Gucci, Balmain, and Balenciaga are all going into cryptocurrency, and Prada is following suit with the launching of its own NFTs.

Prada will distribute 100 Ethereum NFTs on Thursday to coincide with the premiere of their Timecapsule clothing. NFTs are one-of-a-kind blockchain tokens that represent asset ownership.

Buyers of Prada’s latest collaboration with Cassius Hirst, son of artist Damien Hirst, will receive a complimentary airdropped NFT in addition to their actual goods purchase.

The Prada x Cassius Hirst unisex button-down shirts come in black or white, with a GIF of a black or white pill capsule as the NFT. The NFTs will have a number connected with each physical shirt as well as the drop’s serial number.

The Hirsts are no strangers to NFTs: Damien’s debut collection, “The Currency,” was released in July of last year and has a floor price of 5.2 ETH ($9,360) per NFT almost a year later.

Unlike Damien’s NFT drop, Prada’s NFTs from Cassius’s drop will not compel buyers to choose between a digital and physical asset—they will receive both.

Prada’s newest NFT release was backed by the Aura Blockchain Consortium. LVMH, Prada, and Cartier formed Aura, a non-profit organization. It employs Quorum, an Ethereum-based blockchain platform that provides blockchain-as-a-service, ConsenSys Rollups, and other blockchain-related services.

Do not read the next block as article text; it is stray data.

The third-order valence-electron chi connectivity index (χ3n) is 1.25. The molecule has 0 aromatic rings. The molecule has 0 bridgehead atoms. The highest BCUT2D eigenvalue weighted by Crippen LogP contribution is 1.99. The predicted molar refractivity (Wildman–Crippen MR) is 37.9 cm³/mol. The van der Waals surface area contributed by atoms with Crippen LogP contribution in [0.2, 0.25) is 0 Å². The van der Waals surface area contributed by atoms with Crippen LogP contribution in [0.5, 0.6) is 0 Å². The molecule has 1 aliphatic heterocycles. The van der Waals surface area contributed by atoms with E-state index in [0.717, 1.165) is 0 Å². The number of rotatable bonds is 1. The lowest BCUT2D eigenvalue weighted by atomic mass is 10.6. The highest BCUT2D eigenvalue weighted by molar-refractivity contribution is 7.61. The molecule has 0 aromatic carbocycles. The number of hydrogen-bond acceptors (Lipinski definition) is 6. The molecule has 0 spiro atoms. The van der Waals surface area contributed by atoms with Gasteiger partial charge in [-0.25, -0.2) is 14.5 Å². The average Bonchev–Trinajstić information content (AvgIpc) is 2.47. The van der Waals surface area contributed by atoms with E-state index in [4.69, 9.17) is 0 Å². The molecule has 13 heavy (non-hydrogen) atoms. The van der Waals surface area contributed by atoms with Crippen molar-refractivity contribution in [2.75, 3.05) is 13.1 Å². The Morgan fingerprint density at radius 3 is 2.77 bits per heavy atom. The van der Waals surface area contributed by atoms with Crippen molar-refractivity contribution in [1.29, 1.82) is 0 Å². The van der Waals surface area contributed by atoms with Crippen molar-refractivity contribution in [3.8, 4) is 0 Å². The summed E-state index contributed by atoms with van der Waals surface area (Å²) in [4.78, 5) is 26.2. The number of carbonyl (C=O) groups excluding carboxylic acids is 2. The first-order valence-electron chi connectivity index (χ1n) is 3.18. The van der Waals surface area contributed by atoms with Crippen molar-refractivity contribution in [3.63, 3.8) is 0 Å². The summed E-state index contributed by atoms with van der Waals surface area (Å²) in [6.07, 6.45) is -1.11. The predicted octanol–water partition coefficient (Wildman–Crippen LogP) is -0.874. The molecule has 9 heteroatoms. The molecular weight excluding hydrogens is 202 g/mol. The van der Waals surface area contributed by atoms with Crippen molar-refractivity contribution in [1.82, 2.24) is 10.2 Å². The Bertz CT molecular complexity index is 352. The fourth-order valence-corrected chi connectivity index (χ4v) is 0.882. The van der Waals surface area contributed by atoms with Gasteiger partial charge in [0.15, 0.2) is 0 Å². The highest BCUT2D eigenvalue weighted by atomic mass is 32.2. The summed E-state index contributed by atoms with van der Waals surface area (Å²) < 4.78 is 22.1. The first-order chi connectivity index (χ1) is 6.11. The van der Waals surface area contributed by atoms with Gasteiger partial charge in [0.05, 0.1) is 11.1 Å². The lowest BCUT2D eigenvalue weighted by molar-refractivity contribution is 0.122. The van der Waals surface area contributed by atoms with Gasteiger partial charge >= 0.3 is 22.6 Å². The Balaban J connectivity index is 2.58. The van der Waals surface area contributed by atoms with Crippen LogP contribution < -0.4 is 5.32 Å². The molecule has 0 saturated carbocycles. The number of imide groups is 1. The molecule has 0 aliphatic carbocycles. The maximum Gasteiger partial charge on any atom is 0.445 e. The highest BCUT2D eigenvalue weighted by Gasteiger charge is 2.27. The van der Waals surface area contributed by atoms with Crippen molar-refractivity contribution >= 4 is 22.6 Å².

Prada’s Timecapsule releases began in 2019 as a means for the company to release limited-edition goods. According to a statement, buyers of past Timecapsule releases will get NFTs at a later date.

However, this isn’t Prada’s first NFT experiment. The company previously collaborated with adidas to develop the “adidas for Prada re-source” collection, which debuted on Polygon in January (the collection has barely seen 468 ETH in total volume traded, and its floor price is just 0.077 ETH, or $140 per NFT).

Prada’s recent entry into NFTs implies that the brand’s primary focus is still on real goods, with NFTs serving as a sort of free extra. While NFTs may still be considered fresh to some, luxury firms might profit greatly from blockchain-based product verification.

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